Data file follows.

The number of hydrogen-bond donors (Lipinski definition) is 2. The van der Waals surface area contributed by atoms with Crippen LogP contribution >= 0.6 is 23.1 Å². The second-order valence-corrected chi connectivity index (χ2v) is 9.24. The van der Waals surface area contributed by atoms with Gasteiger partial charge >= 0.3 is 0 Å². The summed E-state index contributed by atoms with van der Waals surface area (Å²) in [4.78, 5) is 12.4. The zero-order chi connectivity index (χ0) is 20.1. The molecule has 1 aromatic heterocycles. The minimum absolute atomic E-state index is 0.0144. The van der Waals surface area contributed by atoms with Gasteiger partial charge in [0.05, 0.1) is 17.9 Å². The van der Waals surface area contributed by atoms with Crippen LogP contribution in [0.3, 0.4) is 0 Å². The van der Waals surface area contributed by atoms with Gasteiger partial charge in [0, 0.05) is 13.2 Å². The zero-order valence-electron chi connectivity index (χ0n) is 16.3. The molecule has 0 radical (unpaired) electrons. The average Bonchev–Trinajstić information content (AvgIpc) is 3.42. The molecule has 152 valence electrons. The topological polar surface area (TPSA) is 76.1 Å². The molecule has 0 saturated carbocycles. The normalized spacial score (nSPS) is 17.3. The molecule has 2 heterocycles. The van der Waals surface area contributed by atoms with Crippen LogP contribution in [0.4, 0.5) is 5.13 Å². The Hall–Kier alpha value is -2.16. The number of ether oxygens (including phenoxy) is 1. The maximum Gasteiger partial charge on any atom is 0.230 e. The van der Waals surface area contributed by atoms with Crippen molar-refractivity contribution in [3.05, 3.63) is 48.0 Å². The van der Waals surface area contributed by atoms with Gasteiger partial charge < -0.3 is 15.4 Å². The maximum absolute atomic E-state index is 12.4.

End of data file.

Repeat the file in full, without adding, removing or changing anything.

The number of hydrogen-bond donors (Lipinski definition) is 2. The van der Waals surface area contributed by atoms with Crippen LogP contribution >= 0.6 is 23.1 Å². The second-order valence-corrected chi connectivity index (χ2v) is 9.24. The van der Waals surface area contributed by atoms with Gasteiger partial charge >= 0.3 is 0 Å². The summed E-state index contributed by atoms with van der Waals surface area (Å²) in [4.78, 5) is 12.4. The zero-order chi connectivity index (χ0) is 20.1. The molecule has 1 aromatic heterocycles. The minimum absolute atomic E-state index is 0.0144. The van der Waals surface area contributed by atoms with Gasteiger partial charge in [0.05, 0.1) is 17.9 Å². The van der Waals surface area contributed by atoms with Crippen LogP contribution in [0.3, 0.4) is 0 Å². The van der Waals surface area contributed by atoms with Gasteiger partial charge in [0, 0.05) is 13.2 Å². The zero-order valence-electron chi connectivity index (χ0n) is 16.3. The molecule has 0 radical (unpaired) electrons. The average Bonchev–Trinajstić information content (AvgIpc) is 3.42. The molecule has 152 valence electrons. The topological polar surface area (TPSA) is 76.1 Å². The molecule has 0 saturated carbocycles. The normalized spacial score (nSPS) is 17.3. The molecule has 2 heterocycles. The van der Waals surface area contributed by atoms with Crippen LogP contribution in [0.4, 0.5) is 5.13 Å². The Hall–Kier alpha value is -2.16. The number of ether oxygens (including phenoxy) is 1. The maximum Gasteiger partial charge on any atom is 0.230 e. The van der Waals surface area contributed by atoms with Crippen molar-refractivity contribution in [3.05, 3.63) is 48.0 Å². The van der Waals surface area contributed by atoms with Gasteiger partial charge < -0.3 is 15.4 Å². The maximum absolute atomic E-state index is 12.4.